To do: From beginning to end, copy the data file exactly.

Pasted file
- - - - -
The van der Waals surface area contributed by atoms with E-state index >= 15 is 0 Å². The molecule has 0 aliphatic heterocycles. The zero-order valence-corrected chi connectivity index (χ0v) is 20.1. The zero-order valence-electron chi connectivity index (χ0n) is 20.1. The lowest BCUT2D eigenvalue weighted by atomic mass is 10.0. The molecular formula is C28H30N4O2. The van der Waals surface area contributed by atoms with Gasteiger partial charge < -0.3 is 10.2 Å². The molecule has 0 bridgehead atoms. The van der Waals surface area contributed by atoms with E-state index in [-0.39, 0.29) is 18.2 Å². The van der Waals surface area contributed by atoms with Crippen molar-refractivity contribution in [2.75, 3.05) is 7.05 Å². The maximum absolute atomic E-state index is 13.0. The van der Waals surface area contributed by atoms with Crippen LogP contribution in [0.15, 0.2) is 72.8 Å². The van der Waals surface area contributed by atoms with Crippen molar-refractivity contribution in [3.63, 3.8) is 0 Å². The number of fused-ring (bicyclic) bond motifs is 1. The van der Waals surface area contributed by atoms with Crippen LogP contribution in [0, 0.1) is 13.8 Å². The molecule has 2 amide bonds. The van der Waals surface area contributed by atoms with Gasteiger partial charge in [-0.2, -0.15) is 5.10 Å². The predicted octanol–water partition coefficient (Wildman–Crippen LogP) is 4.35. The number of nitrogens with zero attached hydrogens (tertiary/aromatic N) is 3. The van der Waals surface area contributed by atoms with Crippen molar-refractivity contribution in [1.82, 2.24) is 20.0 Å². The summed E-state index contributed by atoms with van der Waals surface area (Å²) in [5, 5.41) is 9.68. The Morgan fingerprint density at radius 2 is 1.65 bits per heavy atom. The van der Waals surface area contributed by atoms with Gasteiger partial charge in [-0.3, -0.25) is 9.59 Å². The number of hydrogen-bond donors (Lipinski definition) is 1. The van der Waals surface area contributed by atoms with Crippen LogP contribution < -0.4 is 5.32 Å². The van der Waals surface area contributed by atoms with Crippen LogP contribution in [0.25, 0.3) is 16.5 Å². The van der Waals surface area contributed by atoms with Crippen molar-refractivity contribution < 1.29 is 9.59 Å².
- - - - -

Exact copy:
The van der Waals surface area contributed by atoms with E-state index >= 15 is 0 Å². The molecule has 0 aliphatic heterocycles. The zero-order valence-corrected chi connectivity index (χ0v) is 20.1. The zero-order valence-electron chi connectivity index (χ0n) is 20.1. The lowest BCUT2D eigenvalue weighted by atomic mass is 10.0. The molecular formula is C28H30N4O2. The van der Waals surface area contributed by atoms with Gasteiger partial charge < -0.3 is 10.2 Å². The molecule has 0 bridgehead atoms. The van der Waals surface area contributed by atoms with E-state index in [-0.39, 0.29) is 18.2 Å². The van der Waals surface area contributed by atoms with Crippen molar-refractivity contribution in [2.75, 3.05) is 7.05 Å². The maximum absolute atomic E-state index is 13.0. The van der Waals surface area contributed by atoms with Crippen LogP contribution in [0.15, 0.2) is 72.8 Å². The van der Waals surface area contributed by atoms with Crippen molar-refractivity contribution in [3.63, 3.8) is 0 Å². The number of fused-ring (bicyclic) bond motifs is 1. The van der Waals surface area contributed by atoms with Crippen LogP contribution in [0, 0.1) is 13.8 Å². The molecule has 2 amide bonds. The van der Waals surface area contributed by atoms with Gasteiger partial charge in [-0.2, -0.15) is 5.10 Å². The predicted octanol–water partition coefficient (Wildman–Crippen LogP) is 4.35. The number of nitrogens with zero attached hydrogens (tertiary/aromatic N) is 3. The van der Waals surface area contributed by atoms with Crippen molar-refractivity contribution in [1.82, 2.24) is 20.0 Å². The summed E-state index contributed by atoms with van der Waals surface area (Å²) in [5, 5.41) is 9.68. The Morgan fingerprint density at radius 2 is 1.65 bits per heavy atom. The van der Waals surface area contributed by atoms with Gasteiger partial charge in [-0.3, -0.25) is 9.59 Å². The number of hydrogen-bond donors (Lipinski definition) is 1. The van der Waals surface area contributed by atoms with Crippen LogP contribution < -0.4 is 5.32 Å². The van der Waals surface area contributed by atoms with Crippen LogP contribution in [0.25, 0.3) is 16.5 Å². The van der Waals surface area contributed by atoms with Crippen molar-refractivity contribution < 1.29 is 9.59 Å².